As part of a series called "My Big Break," All Things Considered is collecting stories of triumph, big and small. These are the moments when everything seems to click, and people leap forward into their careers.
Lorenn Walker works to help both victims and offenders after crimes are committed. She's a restorative lawyer from the North Shore of Oahu in Hawaii, where she focuses on violence prevention and works on reentry programs for prisoners.
Her work in restorative justice began after a personal encounter with crime, when she was assaulted 38 years ago.
"My friend worked in Waikiki — she was a bartender — and I was meeting her to go out dancing when she got off work," Walker says. "I was intoxicated and went out the wrong door of the hotel where the bar was that she worked in."
Walker found herself in a dark alley, where she was approached by a man she didn't know.
"All of a sudden, he grabbed my breast," Walker says. "I said, 'What are you doing?' And he said, 'Shut up or I'll kill you.' "
The man punched her in the face, then strangled her as she lay helplessly on the pavement.
"I just thought about my daughter," she says. "I was a single parent of a 5-year-old daughter and the only thing I could think of to say to this guy was, 'I have a baby.' "
The man stood up and ran away.
"The police came and the ambulance came, and I was assigned to a psychologist named Harold Hall," she says.
During therapy, Hall encouraged Walker to apply for college.
"I didn't finish high school. I only finished the ninth grade of high school," Walker says. "Before I got attacked, my life was really pretty much dead-end ... I think I really was depressed even before it happened."
She finally enrolled in college, and ended up loving it.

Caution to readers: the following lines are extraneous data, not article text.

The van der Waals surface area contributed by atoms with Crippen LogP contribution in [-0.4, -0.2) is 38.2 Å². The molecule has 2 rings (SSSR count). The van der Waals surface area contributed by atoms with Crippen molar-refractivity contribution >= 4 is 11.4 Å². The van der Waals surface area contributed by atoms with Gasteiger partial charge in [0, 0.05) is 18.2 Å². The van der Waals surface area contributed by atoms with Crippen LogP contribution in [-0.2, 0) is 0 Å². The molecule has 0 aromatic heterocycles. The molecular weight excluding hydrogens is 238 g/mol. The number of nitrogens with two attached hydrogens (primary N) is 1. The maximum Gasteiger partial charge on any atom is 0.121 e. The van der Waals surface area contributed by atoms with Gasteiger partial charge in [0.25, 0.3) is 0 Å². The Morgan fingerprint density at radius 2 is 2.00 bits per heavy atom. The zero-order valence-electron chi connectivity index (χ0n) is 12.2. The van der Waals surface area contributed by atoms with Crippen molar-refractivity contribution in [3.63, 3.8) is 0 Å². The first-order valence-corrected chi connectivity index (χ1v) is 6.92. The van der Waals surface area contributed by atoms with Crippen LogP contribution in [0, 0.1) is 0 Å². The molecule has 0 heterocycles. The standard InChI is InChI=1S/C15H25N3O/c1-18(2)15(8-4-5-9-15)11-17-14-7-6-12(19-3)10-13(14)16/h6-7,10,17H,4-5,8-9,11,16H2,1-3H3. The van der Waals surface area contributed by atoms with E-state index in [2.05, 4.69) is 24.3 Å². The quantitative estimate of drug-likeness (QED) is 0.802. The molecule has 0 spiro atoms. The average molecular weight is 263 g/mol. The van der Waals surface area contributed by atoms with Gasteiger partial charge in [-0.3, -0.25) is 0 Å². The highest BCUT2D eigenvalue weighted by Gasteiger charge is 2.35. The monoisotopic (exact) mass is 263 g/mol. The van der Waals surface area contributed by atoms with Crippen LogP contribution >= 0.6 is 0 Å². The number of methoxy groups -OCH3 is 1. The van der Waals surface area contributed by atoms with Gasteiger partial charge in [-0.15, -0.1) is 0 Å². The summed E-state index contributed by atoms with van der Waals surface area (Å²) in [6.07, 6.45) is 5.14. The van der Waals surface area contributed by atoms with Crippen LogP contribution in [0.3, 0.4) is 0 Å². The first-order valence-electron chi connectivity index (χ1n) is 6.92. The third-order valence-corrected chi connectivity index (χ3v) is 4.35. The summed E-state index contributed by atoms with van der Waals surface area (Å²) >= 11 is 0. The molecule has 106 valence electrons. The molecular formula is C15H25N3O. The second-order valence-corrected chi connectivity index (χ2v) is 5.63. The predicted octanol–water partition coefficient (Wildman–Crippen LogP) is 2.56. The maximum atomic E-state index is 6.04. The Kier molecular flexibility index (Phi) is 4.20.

"A year after the attack happened, I decided I wanted to be a lawyer because I was interested in justice," she says. "I finished my bachelor's degree at the University of Hawaii and then I went to law school in Boston."
Seven years after the attack, she graduated from law school and took the Hawaii bar exam — at the same hotel where police found her that night in 1976.
"The person who hurt me, he was never found," Walker says. "That incident has really motivated my work that I have done in restorative justice, working with people who have been victimized by crime and also working with people who have committed crimes."
Walker says she has deep empathy for other victims, and she also feels for those who have performed acts of violence.
"I still think we have to give people hope that they can change," she says. "I think that restorative justice is about helping people heal."
She says her work helps her heal, too.
"My big break was a really traumatic experience," she says. "I think that no matter what happens to us, we can find some way that it strengthens us. It could have ruined me, but it didn't."
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